Alternative Medicine That Works for Regular Folks
     
Updated September 16, 2004
 
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Are you having a symptom of brain tumor?
by Brian Benjamin Carter, MS, LAc

Brian is the founder of the Pulse of Oriental Medicine. He teaches at the Pacific College of Oriental Medicine and maintains a private practice in San Diego, California, and is the author of Powerful Body, Peaceful Mind: How to Heal Yourself with Foods, Herbs, and Acupressure.

An individual's symptom of brain tumor depends mainly on tumor's size and its location within the brain.

About half of patients with a brain tumor will have seizures -- electrical surges in the brain that can cause convulsions and, in some instances, a loss of consciousness.

Many patients develop changes in their behavior or personality, including problems with memory, speech, and concentration.

Body movement and sensation can also suffer; some people have numbness in the arms or legs, feel weak and uncoordinated, or stumble when they walk.

Still other people will have none of these symptoms or have different symptoms altogether, depending on their body and their particular form of the disease.

No, getting really smart and looking like John Travolta is NOT typically a symptom of brain tumor.

Some of the most common symptoms of a brain tumor are

  • headaches that wake you up in the morning
  • seizures in a person who does not have a history of seizures
  • cognitive or personality changes
  • eye weakness
  • nausea or vomiting
  • speech disturbances, or memory loss

Symptom of brain tumor in the frontal lobe of the brain may cause weakness and inability to move on one side of the body, known as paralysis, mood disturbances, difficulty thinking, confusion and disorientation, and wide emotional mood swings.

Symptom of brain tumor in the parietal lobe are seizures, numbness or paralysis, difficulty with handwriting, inability to perform simple mathematical problems, difficulty with certain movements, and loss of the sense of touch.

Symptom of brain tumor in theoccipital lobe are loss of vision in half of each visual field, visual hallucinations, and seizures.

Symptom of brain tumor in the Temporal lobe are seizures, perceptual and spatial disturbances, and inability to understand simple of multi-step commands, known as receptive aphasia.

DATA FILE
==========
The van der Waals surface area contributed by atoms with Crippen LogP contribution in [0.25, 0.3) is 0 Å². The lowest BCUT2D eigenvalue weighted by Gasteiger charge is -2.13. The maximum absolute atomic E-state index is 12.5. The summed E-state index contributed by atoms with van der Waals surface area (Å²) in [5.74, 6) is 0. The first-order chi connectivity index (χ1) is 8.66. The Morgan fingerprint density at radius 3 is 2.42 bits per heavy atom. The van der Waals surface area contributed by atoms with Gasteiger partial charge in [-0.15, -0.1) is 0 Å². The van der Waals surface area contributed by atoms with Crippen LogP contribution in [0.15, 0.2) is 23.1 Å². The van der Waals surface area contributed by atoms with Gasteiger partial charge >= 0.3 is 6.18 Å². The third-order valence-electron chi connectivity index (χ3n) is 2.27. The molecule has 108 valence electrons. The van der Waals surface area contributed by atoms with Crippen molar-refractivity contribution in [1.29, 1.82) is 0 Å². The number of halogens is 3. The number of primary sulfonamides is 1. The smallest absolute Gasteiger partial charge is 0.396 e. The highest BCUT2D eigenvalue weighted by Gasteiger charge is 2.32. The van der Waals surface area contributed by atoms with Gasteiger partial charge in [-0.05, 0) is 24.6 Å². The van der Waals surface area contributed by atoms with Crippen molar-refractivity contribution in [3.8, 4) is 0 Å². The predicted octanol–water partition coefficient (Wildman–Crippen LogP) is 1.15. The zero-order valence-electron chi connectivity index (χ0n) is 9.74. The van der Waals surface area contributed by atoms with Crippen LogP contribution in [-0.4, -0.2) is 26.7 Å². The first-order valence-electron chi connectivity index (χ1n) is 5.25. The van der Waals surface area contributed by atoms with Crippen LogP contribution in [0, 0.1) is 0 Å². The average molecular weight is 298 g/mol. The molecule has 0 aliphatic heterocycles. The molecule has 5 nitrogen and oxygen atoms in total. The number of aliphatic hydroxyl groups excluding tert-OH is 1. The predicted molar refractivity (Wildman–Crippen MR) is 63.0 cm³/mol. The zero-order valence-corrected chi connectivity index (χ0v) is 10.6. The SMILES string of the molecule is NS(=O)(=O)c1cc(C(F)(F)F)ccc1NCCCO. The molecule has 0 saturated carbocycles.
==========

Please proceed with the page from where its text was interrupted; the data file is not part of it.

Symptom of brain tumor in the cerebellum are difficulty maintaining their balance, known as ataxia, loss of coordination, headaches, and vomiting.

Symptom of brain tumor in the hypothalamus are emotional changes, and changes in the perception of hot and cold. In addition, hypothalamic tumors may affect growth and nutrition in children.

With the exception of the cerebellum, symptom of brain tumor in are on the opposite side of the body from the tumor. For example, a tumor on the left side of the brain may cause numbness in the right arm.

As a brain tumor grows, it invades the healthy tissue in the brain, often causing further deterioration. Because of the limited space within the skull, the tumor may place pressure on the brain. There may also be a buildup of fluid around the tumor, a condition known as edema. Both of these may cause frequent headaches that are often unrelieved by over-the-counter medications.

Headaches are the most common presenting symptom of brain tumor. Many patients first notice a headache that comes and goes. The headache may be especially bad in the morning and then fade during the day.

Since every symptom of brain tumor can be caused by other problems, you must be seen by a physician to be properly evaluated. Your physician may refer you to a neurologist, a doctor who specializes in diagnosing and treating disorders of the brain and central nervous system, or to an oncologist, a doctor who specializes in diagnosing and treating cancer.

Get checked by your doctor, but chances are:

"It's NOT a toomah!"

 

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About The PULSE
All information herein provided is for educational use only and not meant to substitute for the advice of appropriate local experts and authorities.

Copyright 1999-2074, Pulse Media International, Brian Carter, MSci, LAc, Editor